2021 NFL Draft Prospect Profile: LB Micah Parsons, Penn State

Nick Falato breaks down the tape of Micah Parsons, a draft prospect who's been mocked to the Giants in the first round by some.
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Height: 6'3"
Weight: 246 lbs.
Class: Junior 
School: Penn State

The 2019 All-American who won the Butkus-Fitzgerald Linebacker of the Year award was a 5-star recruit out of Harrisburg High School in Harrisburg, Pennsylvania. According to 247 Sports, he was the 64th all-time ranked recruit, and he was the number five recruit in the 2018 cycle.

Parsons opted out of the 2020 season after a dynamic 2019 campaign where he recorded 109 tackles, 15 for a loss, five sacks, five passes defended, and four forced fumbles while also pressuring the quarterback 26 times. He finished his two years at Penn State with 36 pressures, 191 tackles, 18 for a loss, 6.5 sacks, five passes defended, and six forced fumbles.

A phenomenal pro day helped Parsons separate himself from other defensive players in the draft. Parsons ran a 4.39 40-yard-dash, jumped 126” in the broad (10’ 6”), ran an astonishing 6.89 3-cone drill, and jumped 34” in the vertical while benching 225 pounds 19 times; the latter two numbers aren’t as impressive as the former.

However, only five players who weighed more than 240 pounds have run a 40-yard-dash lower than a 4.40 since the year 2000.


Parsons was allegedly involved in a hazing scandal at Penn State. The star linebacker was purportedly an aggressive agitator towards a fellow player on the Penn State football team.

I have no inside information on the validity of the allegations, but they have to be acknowledged. If anyone in the NFL should have some clue into Micah Parsons’ character, it’s the Giants defensive line coach Sean Spencer and also senior offensive assistant Pat Flaherty, who was with Penn State from 2019-2020.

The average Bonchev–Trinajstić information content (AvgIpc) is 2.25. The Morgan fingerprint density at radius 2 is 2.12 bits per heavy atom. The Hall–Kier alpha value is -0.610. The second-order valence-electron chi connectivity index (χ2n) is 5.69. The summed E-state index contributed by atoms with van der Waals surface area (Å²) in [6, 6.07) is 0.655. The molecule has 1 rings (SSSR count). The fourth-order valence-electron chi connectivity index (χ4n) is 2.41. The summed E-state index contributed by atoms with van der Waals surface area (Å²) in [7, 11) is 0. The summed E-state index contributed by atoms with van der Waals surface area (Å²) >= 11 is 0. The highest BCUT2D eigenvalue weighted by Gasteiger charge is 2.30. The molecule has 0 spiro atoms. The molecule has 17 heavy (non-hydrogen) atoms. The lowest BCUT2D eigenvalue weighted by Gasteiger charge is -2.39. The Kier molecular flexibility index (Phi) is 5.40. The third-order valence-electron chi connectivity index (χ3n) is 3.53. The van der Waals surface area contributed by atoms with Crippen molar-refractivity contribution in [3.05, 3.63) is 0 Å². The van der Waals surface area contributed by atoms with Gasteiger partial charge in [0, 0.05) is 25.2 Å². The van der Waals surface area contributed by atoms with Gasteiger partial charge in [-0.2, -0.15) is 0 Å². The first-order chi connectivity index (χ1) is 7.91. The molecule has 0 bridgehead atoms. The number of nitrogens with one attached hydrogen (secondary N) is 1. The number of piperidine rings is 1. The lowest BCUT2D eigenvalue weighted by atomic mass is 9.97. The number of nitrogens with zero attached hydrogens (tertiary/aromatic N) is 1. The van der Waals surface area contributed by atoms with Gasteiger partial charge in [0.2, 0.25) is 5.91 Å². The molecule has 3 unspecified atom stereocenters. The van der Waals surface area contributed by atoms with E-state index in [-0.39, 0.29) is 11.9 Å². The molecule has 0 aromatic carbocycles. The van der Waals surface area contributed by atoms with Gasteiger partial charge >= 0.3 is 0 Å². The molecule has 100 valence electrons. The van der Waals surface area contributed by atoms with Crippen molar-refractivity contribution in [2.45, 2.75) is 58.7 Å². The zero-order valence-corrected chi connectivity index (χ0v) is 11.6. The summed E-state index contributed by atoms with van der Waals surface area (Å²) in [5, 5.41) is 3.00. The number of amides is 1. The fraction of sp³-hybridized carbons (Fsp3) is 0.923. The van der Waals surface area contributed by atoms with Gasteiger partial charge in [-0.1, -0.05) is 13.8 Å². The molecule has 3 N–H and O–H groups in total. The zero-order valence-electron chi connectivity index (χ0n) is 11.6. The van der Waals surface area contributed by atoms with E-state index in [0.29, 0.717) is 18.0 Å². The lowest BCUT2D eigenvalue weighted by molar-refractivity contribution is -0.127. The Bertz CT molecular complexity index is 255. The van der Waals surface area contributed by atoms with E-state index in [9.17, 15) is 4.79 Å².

Great size, length, and impressive athleticism are used to win in many facets as a football player. He looks like he’s chiseled out of marble, and his lower half looks like it contains a lot of functional strength (which is shown on his tape). Parsons possesses excellent burst to the tackle point, quick twitch, change of direction ability, straight-line speed, acceleration, and very good play strength. He’s incredibly tough and plays with a lot of competitive toughness.

He has sideline to sideline type of speed and burst, and he consistently makes plays all over the field that suggest he should be a top 15 selection in the upcoming draft. He leverages his hands well to keep his chest clean and stack/shed blockers at the point of attack; he can also avoid blocks with his ability to evade and bend around linemen quickly.

Has the size, length, plays strength to quickly catch and shed interior offensive lineman at the second level—very fast accelerator who can close width with ease.

Not a lot of players have the movement skills of Micah Parsons; he explodes out of his stance and tracks down ball carriers from the backside--has excellent pursuit ability and tackling form. He breaks down and uses a wide tackle radius to secure and bury opponents. 

He attacks interior gaps well, gets horizontal, uses his hands well to stay clean, and packs a punch while showing a very good ability to bend and avoid clean blocking attempts.

He has a lot of pass rushing upside; he was recruited to Penn State as a pass rusher, and he uses his hands well. I don’t envision him being a great option as a full-time EDGE, but he is definitely someone who can have success in the right situations.

He has a good bend, a solid pass rush plan, and can convert speed to power on the EDGE. While blitzing, he destroys solid running backs in pass protection, and the force he generates from his lower body is very dangerous for offensive protection packages.

I wish there was more tape of him playing man coverage, but his athletic profile suggests he can execute man assignments well. He was solid in zone coverage - can tell he’s reading route combinations, and he clamps on underneath routes with authority. Parsons is a rare athlete who can affect the pass, the run, and the blitzing portion of playing NFL linebacker.

There are some negatives to Parsons’ game; for one, he isn’t as instinctual with his keys, and he does tend to lose responsibility at times against the run. Attacks with ferociousness downhill but is susceptible to misdirection--he could develop better eye discipline.

Overall, Parsons is a phenomenal athlete at the linebacker position who can help a defense’s ability to generate a pass rush in unique ways while also being a dynamic run defender with excellent speed. His processing could use a bit more work, and the character issues have to be addressed, but Parsons is one of the more entertaining athletes to watch on film. 

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